When the web server sends data back to the browser, the browser receives that data using a particular port on my system. How can I find out what that port is on a Linux machine?

  • Unfortunately, questions about applications and protocols above OSI layer-4 are explicitly off-topic here, as are host configurations.
    – Ron Maupin
    Dec 18 '16 at 15:54

Linux will choose a new local port number for each connection you open. To see what range of port numbers your kernel is configured to use you can type:

cat /proc/sys/net/ipv4/ip_local_port_range

For historical reasons that sysctl has ipv4 in its name, but the setting does in fact apply to both IPv4 and IPv6. The default range is 32768 - 61000.

If your question is not what it will use for new connections but rather what it is using for currently open connections, you can use the netstat command. For example I usually use:

netstat -ntpW

Here n means no reverse DNS is performed on the IP addresses. t means I want to know about TCP connections. p means I want to know which PID each connection is associated with (this information will be incomplete if I don't have privileges to see the information or if the socket is open by more than one PID). And W means to use wide format (without that argument the IP addresses in the output may be truncated).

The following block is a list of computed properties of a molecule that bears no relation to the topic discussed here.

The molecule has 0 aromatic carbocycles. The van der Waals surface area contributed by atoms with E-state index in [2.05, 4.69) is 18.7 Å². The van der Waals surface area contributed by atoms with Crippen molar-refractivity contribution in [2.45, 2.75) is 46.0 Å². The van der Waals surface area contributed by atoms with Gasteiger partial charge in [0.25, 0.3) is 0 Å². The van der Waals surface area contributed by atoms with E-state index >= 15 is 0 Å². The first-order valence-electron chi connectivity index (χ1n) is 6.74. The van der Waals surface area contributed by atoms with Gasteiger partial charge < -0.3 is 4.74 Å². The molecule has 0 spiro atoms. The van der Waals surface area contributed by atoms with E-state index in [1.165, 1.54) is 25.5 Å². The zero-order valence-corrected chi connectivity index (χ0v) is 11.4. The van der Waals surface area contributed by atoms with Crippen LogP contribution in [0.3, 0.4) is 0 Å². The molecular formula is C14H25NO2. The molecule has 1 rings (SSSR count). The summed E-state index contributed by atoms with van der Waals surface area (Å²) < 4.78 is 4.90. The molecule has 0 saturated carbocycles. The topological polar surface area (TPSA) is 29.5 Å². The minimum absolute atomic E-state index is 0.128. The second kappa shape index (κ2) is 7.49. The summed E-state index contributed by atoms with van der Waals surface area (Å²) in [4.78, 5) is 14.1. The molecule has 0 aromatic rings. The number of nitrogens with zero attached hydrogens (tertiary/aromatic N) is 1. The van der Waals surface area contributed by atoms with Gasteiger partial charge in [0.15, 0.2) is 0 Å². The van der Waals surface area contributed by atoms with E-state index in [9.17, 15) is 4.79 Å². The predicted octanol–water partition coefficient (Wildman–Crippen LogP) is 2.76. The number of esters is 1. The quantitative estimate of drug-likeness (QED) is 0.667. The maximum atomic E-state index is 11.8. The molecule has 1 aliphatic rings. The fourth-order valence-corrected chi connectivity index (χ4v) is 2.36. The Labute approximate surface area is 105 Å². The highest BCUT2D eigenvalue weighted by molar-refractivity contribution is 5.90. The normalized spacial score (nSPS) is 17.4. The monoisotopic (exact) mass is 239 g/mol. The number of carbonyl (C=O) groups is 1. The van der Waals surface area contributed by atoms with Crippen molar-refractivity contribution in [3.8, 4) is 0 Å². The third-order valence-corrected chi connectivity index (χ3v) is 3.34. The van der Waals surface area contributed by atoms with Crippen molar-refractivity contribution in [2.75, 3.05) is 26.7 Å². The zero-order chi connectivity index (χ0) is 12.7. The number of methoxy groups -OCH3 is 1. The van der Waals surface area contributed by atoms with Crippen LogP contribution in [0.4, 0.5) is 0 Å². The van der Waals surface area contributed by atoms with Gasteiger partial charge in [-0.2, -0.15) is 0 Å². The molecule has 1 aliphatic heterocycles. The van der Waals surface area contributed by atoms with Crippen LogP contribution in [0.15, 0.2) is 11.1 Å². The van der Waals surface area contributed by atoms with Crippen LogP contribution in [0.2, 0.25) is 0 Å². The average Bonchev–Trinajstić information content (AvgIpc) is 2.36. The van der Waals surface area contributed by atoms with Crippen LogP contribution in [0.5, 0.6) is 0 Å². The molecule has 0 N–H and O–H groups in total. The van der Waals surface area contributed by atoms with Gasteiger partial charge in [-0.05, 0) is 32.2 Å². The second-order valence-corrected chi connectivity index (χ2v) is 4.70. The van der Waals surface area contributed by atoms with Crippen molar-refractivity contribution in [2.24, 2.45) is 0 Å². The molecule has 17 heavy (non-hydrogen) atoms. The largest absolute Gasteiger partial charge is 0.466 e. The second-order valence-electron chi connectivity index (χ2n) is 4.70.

There is no fixed port on the browser for receiving the data. The source port of a TCP connection is picked more or less random (depending on the system) and differs from the source port of all other TCP connections from the same host to the same target host+port. There are often multiple TCP connections open to the same target at the same time. To have a look what connections are currently open and which ports they use run netstat -npt.